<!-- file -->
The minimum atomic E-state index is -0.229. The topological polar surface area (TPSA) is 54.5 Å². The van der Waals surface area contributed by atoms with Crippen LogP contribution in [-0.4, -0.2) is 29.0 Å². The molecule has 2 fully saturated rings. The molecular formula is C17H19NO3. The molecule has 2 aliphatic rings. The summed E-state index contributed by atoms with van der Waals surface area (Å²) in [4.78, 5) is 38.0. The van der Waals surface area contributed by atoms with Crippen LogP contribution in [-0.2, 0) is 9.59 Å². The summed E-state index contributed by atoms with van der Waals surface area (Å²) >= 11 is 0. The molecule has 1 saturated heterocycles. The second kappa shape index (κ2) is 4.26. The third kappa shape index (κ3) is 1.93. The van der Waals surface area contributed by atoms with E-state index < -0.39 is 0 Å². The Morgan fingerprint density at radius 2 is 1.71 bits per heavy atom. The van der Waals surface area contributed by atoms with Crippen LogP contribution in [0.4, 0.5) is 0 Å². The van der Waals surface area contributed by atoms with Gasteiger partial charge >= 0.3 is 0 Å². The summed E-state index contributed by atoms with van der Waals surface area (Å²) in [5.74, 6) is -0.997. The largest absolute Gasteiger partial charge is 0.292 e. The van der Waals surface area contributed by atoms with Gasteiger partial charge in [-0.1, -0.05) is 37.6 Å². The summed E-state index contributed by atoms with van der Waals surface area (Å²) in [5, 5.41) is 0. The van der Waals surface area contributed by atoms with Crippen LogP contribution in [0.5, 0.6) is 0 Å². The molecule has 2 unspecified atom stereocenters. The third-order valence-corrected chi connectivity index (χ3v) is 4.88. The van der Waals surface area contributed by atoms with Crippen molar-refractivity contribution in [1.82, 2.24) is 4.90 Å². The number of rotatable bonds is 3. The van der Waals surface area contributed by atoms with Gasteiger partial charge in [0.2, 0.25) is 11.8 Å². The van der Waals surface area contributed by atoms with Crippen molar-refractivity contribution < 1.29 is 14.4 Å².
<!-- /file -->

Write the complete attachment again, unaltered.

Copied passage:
The minimum atomic E-state index is -0.229. The topological polar surface area (TPSA) is 54.5 Å². The van der Waals surface area contributed by atoms with Crippen LogP contribution in [-0.4, -0.2) is 29.0 Å². The molecule has 2 fully saturated rings. The molecular formula is C17H19NO3. The molecule has 2 aliphatic rings. The summed E-state index contributed by atoms with van der Waals surface area (Å²) in [4.78, 5) is 38.0. The van der Waals surface area contributed by atoms with Crippen LogP contribution in [-0.2, 0) is 9.59 Å². The summed E-state index contributed by atoms with van der Waals surface area (Å²) >= 11 is 0. The molecule has 1 saturated heterocycles. The second kappa shape index (κ2) is 4.26. The third kappa shape index (κ3) is 1.93. The van der Waals surface area contributed by atoms with E-state index < -0.39 is 0 Å². The Morgan fingerprint density at radius 2 is 1.71 bits per heavy atom. The van der Waals surface area contributed by atoms with Crippen LogP contribution in [0.4, 0.5) is 0 Å². The van der Waals surface area contributed by atoms with Gasteiger partial charge >= 0.3 is 0 Å². The summed E-state index contributed by atoms with van der Waals surface area (Å²) in [5.74, 6) is -0.997. The largest absolute Gasteiger partial charge is 0.292 e. The van der Waals surface area contributed by atoms with Gasteiger partial charge in [-0.1, -0.05) is 37.6 Å². The summed E-state index contributed by atoms with van der Waals surface area (Å²) in [5, 5.41) is 0. The van der Waals surface area contributed by atoms with Crippen LogP contribution in [0.5, 0.6) is 0 Å². The molecule has 2 unspecified atom stereocenters. The third-order valence-corrected chi connectivity index (χ3v) is 4.88. The van der Waals surface area contributed by atoms with Crippen molar-refractivity contribution in [1.82, 2.24) is 4.90 Å². The number of rotatable bonds is 3. The van der Waals surface area contributed by atoms with Gasteiger partial charge in [0.2, 0.25) is 11.8 Å². The van der Waals surface area contributed by atoms with Crippen molar-refractivity contribution < 1.29 is 14.4 Å².